You have never passed out on the bathroom floor; you have never blacked out from drinking; you have never been arrested; and no one has accused you of being an alcoholic. But you add vodka to your orange juice at breakfast, pour some Bailey’s in your coffee at work, and drink a bottle of red wine at dinner. In your eyes, you do not have a drinking problem: you simply enjoy a good drink. But the truth is you may be more like the 30 percent of Americans who have an alcohol misuse problem than you care to admit. A significant portion of that group consists of high-functioning alcoholics.
People often think that because they are succeeding in their professional and personal lives, they have their drinking under control, but alcoholism is not so black-and-white. Alcoholism is not defined by whether or not someone’s life is falling apart, or even by a specific number of drinks that one has in a day. Alcoholism is being dependent on alcohol. And you can be both dependent and high-functioning.
How to know if you suffer from hidden alcoholism
As mentioned in an article by Psychology Today, “no one ever thinks that they will become addicted or that it will happen to someone in their family, but it does”.
Admitting that you have a problem is never easy, but it is important to living a long, healthy life. If you are not sure if you have a drinking problem, ask yourself:
- Do you often drink before going out to an event where there will be alcohol?
- Is alcohol your favorite way to relax?
- Are you always looking for a socially acceptable excuse to drink?
- Do you start drinking early in the morning?
- Do you chug your drinks so that no one can see how much you are drinking?
- Do you have a high tolerance to alcohol?
- Are you becoming forgetful?
- Is when you are having your next drink constantly on your mind?
There aren’t always telltale signs of alcoholism, but if you ever find yourself hiding how much you drink, there is a pretty good chance that you might be suffering from substance abuse and should seek help.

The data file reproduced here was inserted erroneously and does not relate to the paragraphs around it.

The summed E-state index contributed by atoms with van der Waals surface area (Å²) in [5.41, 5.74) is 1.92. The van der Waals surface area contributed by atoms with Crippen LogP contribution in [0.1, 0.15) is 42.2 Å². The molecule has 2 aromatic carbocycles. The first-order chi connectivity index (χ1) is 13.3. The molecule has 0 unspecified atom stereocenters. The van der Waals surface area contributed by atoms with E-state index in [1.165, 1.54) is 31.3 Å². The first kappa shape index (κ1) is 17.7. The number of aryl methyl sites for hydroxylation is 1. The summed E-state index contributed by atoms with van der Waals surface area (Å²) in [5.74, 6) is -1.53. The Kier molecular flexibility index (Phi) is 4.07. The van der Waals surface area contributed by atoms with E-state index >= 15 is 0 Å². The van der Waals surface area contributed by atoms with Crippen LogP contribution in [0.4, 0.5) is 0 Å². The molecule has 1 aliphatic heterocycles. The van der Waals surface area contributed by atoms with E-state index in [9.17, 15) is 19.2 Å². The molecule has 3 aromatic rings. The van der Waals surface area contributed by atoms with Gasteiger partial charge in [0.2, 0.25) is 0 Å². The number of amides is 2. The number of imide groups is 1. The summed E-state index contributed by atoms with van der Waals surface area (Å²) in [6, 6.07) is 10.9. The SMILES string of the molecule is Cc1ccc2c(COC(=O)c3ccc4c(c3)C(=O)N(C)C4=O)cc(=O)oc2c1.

Once you recognize there is a problem, you already have a greater chance of defeating it through corrective measures. According to the National Institute of Alcohol Abuse and Alcoholism, “one-third of people who are treated for alcohol problems have no further symptoms one year later. Many others substantially reduce their drinking and report fewer alcohol-related problems.” Help is available; all you have to do is take the first step.
How to spot hidden alcoholism in a friend or family member
High-functioning alcoholism is hard to spot. Individuals who can simultaneously maintain their lifestyle and their addiction are experts at disguising their drinking problem. But there are warning signs to look out for:
Individuals often come up with elaborate stories to explain their absence or questionable behavior.
Watered Down Liquor Bottles
Individuals refill alcohol bottles with water to hide how much they drink.
Buying excessive amounts alcohol will begin to take a toll their finances.
Spending More Time Alone
Individuals often cancel plans to drink alone and avoid being questioned about their drinking.
Extended Bathroom Time
During social situations, individuals take their drinks to the bathroom so that no one can keep track of how much they are drinking.
Individuals will hide alcohol all over their home and drink it in secret when they’re alone.
Individuals constantly chew gum to mask the smell of alcohol.
Traveling unnecessary long distances
Individuals will often travel long distances to buy alcohol as to not be seen by anyone they know.
If you think that you or a loved one may have a problem with alcohol, reach out to Mountainside by calling 888 833 4676. Hidden alcoholism is still alcoholism. Functioning alcoholics can still hit rock bottom. Alcohol will damage your liver, brain, and heart, whether you recognize your addiction or not. Taking the first step is crucial, and while asking for help or confronting a loved one about their drinking might be difficult, it is important to do so sooner rather than later. One tough conversation could be the beginning of a journey to recovery.